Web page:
Over the past few days the country has been under some stormy weather, with flooding in parts. Nottinghamshire being an area that suffered. This is bad news for us for two reasons: 1. We have a cellar. 2. There a brook at the bottom of the garden. This brook has merely been a trickle since we moved in. Yesterday it became a lot wider and a lot faster.
I'd not thought about the connection between the two until about midnight last night. We were sat watching TV when a terrible screaming noise starting coming from below us. We opened the cellar door (me being just a little frightened) and found two things: a flooded cellar and a broken pump. Having turned off the pump we went to bed, worrying about weather we'd wake to find even more water in there.
Today I've spent the best part of the day ankle-deep in cold water replacing the pump. It's a bit of a Heath Robinson affair but it seems to do the job.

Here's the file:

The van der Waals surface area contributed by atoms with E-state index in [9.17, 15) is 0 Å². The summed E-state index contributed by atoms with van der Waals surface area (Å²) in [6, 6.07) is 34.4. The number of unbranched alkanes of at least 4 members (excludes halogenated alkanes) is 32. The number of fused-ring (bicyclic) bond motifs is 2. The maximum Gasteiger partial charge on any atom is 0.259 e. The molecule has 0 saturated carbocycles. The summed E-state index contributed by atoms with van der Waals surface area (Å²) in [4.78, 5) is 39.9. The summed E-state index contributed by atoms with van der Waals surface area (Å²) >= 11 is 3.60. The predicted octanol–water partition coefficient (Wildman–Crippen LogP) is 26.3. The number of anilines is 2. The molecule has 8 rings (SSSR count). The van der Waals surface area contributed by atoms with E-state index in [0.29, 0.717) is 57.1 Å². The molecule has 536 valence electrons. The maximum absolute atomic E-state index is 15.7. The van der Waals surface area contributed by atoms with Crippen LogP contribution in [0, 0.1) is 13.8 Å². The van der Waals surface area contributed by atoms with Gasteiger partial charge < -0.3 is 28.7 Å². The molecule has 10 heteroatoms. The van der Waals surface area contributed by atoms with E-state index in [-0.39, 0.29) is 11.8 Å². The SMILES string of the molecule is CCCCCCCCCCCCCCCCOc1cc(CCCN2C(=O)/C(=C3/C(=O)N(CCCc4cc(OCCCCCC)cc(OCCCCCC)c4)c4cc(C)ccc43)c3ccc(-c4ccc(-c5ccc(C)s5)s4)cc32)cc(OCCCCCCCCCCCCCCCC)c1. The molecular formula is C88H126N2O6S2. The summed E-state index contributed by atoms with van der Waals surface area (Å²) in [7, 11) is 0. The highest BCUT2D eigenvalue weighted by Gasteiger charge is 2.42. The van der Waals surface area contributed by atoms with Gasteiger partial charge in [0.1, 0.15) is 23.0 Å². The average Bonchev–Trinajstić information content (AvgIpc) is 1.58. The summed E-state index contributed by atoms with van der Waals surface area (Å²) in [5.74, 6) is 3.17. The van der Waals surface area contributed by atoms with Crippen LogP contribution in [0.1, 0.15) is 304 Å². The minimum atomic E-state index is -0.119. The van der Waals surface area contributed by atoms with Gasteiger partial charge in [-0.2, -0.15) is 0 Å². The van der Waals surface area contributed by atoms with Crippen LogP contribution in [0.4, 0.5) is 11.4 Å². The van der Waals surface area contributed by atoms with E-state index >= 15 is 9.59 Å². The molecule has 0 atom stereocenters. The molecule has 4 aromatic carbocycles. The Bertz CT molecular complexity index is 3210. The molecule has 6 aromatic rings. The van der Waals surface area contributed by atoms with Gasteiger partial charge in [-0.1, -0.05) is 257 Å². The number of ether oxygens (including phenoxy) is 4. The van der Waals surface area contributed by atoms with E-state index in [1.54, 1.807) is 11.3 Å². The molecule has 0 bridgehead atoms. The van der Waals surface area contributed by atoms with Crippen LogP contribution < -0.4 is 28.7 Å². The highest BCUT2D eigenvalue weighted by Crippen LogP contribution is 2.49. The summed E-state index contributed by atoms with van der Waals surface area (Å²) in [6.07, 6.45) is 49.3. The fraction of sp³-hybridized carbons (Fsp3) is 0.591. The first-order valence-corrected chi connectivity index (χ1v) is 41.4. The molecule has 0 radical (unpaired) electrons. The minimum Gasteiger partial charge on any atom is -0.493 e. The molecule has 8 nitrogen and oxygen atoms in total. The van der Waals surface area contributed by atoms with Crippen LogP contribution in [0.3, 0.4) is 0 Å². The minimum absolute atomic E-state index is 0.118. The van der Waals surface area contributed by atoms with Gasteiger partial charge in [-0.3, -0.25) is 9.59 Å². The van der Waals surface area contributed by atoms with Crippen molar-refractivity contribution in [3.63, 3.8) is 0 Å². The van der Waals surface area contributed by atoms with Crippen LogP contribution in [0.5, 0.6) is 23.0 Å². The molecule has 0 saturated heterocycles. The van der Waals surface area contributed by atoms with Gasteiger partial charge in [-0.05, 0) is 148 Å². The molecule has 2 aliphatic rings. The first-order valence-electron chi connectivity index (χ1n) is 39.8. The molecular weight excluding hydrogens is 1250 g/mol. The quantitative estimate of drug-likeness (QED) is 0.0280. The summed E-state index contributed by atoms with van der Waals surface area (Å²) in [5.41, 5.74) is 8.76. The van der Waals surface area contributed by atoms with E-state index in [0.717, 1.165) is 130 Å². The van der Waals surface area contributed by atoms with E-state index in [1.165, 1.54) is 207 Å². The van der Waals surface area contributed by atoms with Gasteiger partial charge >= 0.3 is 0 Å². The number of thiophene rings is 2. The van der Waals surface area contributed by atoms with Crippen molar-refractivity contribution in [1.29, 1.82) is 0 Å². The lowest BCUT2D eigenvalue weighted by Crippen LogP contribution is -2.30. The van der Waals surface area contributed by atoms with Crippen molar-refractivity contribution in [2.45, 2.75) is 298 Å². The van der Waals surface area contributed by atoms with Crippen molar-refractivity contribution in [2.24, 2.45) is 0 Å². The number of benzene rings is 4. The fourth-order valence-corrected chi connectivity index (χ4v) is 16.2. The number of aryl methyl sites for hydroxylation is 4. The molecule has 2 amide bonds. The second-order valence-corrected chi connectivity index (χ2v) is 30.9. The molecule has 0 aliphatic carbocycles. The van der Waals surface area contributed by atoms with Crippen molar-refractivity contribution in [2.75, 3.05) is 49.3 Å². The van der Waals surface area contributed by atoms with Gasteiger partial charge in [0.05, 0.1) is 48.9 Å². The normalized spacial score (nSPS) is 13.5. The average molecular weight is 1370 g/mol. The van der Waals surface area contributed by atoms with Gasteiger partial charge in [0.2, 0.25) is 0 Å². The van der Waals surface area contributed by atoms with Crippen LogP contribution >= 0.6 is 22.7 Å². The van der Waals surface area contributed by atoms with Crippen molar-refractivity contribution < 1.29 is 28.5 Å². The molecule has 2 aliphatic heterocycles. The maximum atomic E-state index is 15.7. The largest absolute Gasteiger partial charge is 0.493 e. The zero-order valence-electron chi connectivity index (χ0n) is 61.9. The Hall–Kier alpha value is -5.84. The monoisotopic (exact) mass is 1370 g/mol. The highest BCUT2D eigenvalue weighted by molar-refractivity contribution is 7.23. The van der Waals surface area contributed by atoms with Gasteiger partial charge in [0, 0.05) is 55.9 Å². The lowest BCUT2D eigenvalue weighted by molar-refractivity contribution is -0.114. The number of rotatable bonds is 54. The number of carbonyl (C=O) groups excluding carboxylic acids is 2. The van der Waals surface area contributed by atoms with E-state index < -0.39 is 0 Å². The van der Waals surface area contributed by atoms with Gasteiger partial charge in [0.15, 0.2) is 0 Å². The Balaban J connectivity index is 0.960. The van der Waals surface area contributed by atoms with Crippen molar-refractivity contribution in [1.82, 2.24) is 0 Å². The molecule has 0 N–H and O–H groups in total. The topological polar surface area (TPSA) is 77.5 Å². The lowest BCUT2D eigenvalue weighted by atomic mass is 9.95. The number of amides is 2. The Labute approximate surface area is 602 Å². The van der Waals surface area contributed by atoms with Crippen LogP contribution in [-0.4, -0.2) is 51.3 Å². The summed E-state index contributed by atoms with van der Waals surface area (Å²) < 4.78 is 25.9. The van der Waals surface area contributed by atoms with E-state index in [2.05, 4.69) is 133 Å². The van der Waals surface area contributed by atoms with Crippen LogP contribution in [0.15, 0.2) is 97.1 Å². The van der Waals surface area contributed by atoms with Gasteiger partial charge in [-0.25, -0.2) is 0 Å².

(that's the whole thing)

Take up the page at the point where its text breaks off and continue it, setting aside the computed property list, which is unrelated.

It's in a corner of the cellar where there's a sump in the floor. The idea is that it never get deep enough to cover the floor. The sump fills and sets off the pump. As you can though, the water has gone over the top.
As the water rises it raises the float (3) which triggers the float switch (2). The pump (5) then sucks water through the filter (4) which is down at the bottom of the sump.
Last night I turned the whole thing off at the switch (1). Today I've replaced the pump with the new one you can see (5). The pump itself is simply a circulator pump, intended for domestic hot water systems, and probably completely unsuitable for this job. It's worked for years though and emptied the floor area of about 30 ft2 in 30 mins once we got it going.
The problem is that the whole thing fails if you get air in the system. When installing the pump you have to carefully "prime" it with water before starting it up. The cause of the whole problem was probably that I'd been playing with it in the past and got air in. Since then it's had no need to trigger. Last night it did. The pump kicked in and pump nothing but air as the floor level continued to rise. Luckily we were in when it got that hot that it began to scream in pain.
The cellar is about 6 foot deep. The garden is probably five of these feet. The brook is about 4 foot below garden level. Hence, the water-table is normally at about cellar floor level. Whenever it rises (as it did recently), the pump has some work to do.
Moral of story - don't by houses with a cellar and a brook in the garden. Who knows what's going to happen in the winter...